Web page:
Independence and success comes from a killer instinct to better yourself. I'm not here to entertain you, neither should you entertain anyone.


I browse these boards occasionally, but finally decided to make an account to share a POV that I feel is missing from this thread.

It sounds like a lot of the posters above struggled and persevered through post-secondary education using the resources available to them, which is awesome. But I feel that some are missing a crucial, environmental perspective.

Where I am from, NO ONE went to college. It just wasn't something that happened. Where I am from, we are meat packers, forklift drivers, and substance abusers. We don't use google to learn about the application process or financial aid, because as far as we are concerned, education beyond high school doesn't exist. The public school system is used to keep kids off the street during the day, rather than prepare them for the future.

Thankfully, as my user name suggests, I "made it" through sheer dumb luck. I was identified as a high-acheiver by an transplant (think TFA) english teacher who wouldn't let me leave school one afternoon before I filled out an online application to our state's university. I didn't know what I was doing, and checked the "business" box on the application because it was close to the top of the drop down list. I had no idea what a "business school" was.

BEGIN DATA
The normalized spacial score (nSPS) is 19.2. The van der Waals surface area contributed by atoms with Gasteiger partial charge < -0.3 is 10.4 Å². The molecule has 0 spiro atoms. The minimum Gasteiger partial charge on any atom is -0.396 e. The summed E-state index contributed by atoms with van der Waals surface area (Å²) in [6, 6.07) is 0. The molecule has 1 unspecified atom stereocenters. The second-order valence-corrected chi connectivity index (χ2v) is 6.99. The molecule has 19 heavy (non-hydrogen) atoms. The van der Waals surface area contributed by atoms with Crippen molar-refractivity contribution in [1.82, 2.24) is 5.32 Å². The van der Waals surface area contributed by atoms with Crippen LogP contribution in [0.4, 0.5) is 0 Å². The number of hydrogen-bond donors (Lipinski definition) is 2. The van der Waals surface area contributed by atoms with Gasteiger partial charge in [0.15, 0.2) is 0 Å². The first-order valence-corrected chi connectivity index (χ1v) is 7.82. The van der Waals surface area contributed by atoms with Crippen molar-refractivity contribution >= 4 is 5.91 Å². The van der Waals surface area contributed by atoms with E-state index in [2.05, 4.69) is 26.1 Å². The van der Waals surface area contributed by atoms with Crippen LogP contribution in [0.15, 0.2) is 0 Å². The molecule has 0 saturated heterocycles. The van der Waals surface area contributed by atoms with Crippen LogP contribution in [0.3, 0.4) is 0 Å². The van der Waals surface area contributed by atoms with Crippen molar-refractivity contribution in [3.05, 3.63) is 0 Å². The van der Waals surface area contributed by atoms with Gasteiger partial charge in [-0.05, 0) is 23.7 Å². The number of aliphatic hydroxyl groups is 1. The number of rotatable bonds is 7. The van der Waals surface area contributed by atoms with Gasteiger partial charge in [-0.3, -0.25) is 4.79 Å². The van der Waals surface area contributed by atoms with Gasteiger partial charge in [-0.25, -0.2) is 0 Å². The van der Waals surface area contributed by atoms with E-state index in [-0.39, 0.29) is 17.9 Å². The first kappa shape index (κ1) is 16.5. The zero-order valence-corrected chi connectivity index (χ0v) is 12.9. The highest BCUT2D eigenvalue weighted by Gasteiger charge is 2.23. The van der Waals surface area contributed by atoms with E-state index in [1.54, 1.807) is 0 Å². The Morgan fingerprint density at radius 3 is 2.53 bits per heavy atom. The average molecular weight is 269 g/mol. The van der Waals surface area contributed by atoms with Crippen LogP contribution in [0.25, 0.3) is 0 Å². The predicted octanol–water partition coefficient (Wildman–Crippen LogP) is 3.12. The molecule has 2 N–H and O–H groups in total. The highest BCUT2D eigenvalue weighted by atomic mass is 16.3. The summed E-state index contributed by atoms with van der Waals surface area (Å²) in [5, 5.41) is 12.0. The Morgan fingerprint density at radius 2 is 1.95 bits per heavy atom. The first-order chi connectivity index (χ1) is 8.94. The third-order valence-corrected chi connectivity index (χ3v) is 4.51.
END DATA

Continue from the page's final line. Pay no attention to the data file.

Long story short, I made it through business school by literally following my classmates into info sessions and career fairs. I didn't wear a suit until the second semester of my senior year and somehow landed a consulting gig.

My point is this, there are significant environmental effects on low-income students perception of higher education. These problems go beyond "google", and require (and deserve) more thoughtful responses than "They are idiots and should know better". We are products of our environment, and we can't be expected to pursue opportunities that, as far as we are concerned, don't exist for us.

TLDR; Awareness and exposure to post-secondary education is more important than a simple lack of resources